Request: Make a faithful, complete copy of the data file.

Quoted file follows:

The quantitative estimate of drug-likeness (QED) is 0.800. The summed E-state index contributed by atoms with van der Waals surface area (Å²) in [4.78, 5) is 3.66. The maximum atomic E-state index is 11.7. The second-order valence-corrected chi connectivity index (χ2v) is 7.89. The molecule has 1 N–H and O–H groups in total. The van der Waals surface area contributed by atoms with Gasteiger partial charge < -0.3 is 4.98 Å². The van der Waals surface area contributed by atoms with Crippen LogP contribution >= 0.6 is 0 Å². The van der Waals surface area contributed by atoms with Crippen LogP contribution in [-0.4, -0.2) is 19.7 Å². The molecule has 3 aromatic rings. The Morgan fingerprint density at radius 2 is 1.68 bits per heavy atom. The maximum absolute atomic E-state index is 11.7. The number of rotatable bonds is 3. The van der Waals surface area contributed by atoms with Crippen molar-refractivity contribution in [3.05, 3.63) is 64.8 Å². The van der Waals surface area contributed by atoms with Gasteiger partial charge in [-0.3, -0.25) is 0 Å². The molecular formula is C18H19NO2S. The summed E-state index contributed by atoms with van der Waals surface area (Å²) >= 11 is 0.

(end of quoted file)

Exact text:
The quantitative estimate of drug-likeness (QED) is 0.800. The summed E-state index contributed by atoms with van der Waals surface area (Å²) in [4.78, 5) is 3.66. The maximum atomic E-state index is 11.7. The second-order valence-corrected chi connectivity index (χ2v) is 7.89. The molecule has 1 N–H and O–H groups in total. The van der Waals surface area contributed by atoms with Gasteiger partial charge < -0.3 is 4.98 Å². The van der Waals surface area contributed by atoms with Crippen LogP contribution >= 0.6 is 0 Å². The van der Waals surface area contributed by atoms with Crippen LogP contribution in [-0.4, -0.2) is 19.7 Å². The molecule has 3 aromatic rings. The Morgan fingerprint density at radius 2 is 1.68 bits per heavy atom. The maximum absolute atomic E-state index is 11.7. The number of rotatable bonds is 3. The van der Waals surface area contributed by atoms with Crippen molar-refractivity contribution in [3.05, 3.63) is 64.8 Å². The van der Waals surface area contributed by atoms with Gasteiger partial charge in [-0.3, -0.25) is 0 Å². The molecular formula is C18H19NO2S. The summed E-state index contributed by atoms with van der Waals surface area (Å²) >= 11 is 0.